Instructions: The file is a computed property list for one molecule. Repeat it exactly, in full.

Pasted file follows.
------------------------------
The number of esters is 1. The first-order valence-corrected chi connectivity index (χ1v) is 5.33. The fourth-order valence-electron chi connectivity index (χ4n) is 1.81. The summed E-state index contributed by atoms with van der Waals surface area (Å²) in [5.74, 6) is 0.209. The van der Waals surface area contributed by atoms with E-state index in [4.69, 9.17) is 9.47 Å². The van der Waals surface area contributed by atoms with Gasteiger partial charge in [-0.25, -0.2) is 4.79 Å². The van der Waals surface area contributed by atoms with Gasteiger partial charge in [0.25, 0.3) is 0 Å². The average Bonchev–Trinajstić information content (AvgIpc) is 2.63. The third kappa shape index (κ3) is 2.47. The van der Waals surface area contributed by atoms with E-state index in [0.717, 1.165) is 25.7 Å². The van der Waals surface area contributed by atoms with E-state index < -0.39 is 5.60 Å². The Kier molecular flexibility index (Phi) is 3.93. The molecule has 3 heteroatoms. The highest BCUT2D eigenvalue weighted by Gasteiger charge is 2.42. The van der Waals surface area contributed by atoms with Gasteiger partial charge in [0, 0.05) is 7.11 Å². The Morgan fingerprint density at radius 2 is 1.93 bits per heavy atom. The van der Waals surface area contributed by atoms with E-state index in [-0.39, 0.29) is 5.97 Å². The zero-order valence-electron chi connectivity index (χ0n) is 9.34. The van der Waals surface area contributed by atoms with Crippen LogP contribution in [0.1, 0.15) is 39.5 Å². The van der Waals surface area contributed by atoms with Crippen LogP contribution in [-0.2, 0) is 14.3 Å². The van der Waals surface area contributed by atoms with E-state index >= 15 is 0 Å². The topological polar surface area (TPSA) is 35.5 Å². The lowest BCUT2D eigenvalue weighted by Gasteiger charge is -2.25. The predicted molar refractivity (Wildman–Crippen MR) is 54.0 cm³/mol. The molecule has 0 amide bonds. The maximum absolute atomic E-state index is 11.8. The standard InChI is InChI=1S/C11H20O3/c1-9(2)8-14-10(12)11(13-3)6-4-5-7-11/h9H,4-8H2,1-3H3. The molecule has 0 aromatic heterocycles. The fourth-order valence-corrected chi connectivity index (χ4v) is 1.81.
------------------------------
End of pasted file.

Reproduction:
The number of esters is 1. The first-order valence-corrected chi connectivity index (χ1v) is 5.33. The fourth-order valence-electron chi connectivity index (χ4n) is 1.81. The summed E-state index contributed by atoms with van der Waals surface area (Å²) in [5.74, 6) is 0.209. The van der Waals surface area contributed by atoms with E-state index in [4.69, 9.17) is 9.47 Å². The van der Waals surface area contributed by atoms with Gasteiger partial charge in [-0.25, -0.2) is 4.79 Å². The van der Waals surface area contributed by atoms with Gasteiger partial charge in [0.25, 0.3) is 0 Å². The average Bonchev–Trinajstić information content (AvgIpc) is 2.63. The third kappa shape index (κ3) is 2.47. The van der Waals surface area contributed by atoms with E-state index in [0.717, 1.165) is 25.7 Å². The van der Waals surface area contributed by atoms with E-state index < -0.39 is 5.60 Å². The Kier molecular flexibility index (Phi) is 3.93. The molecule has 3 heteroatoms. The highest BCUT2D eigenvalue weighted by Gasteiger charge is 2.42. The van der Waals surface area contributed by atoms with Gasteiger partial charge in [0, 0.05) is 7.11 Å². The Morgan fingerprint density at radius 2 is 1.93 bits per heavy atom. The van der Waals surface area contributed by atoms with E-state index in [-0.39, 0.29) is 5.97 Å². The zero-order valence-electron chi connectivity index (χ0n) is 9.34. The van der Waals surface area contributed by atoms with Crippen LogP contribution in [0.1, 0.15) is 39.5 Å². The van der Waals surface area contributed by atoms with Crippen LogP contribution in [-0.2, 0) is 14.3 Å². The van der Waals surface area contributed by atoms with E-state index >= 15 is 0 Å². The topological polar surface area (TPSA) is 35.5 Å². The lowest BCUT2D eigenvalue weighted by Gasteiger charge is -2.25. The predicted molar refractivity (Wildman–Crippen MR) is 54.0 cm³/mol. The molecule has 0 amide bonds. The maximum absolute atomic E-state index is 11.8. The standard InChI is InChI=1S/C11H20O3/c1-9(2)8-14-10(12)11(13-3)6-4-5-7-11/h9H,4-8H2,1-3H3. The molecule has 0 aromatic heterocycles. The fourth-order valence-corrected chi connectivity index (χ4v) is 1.81.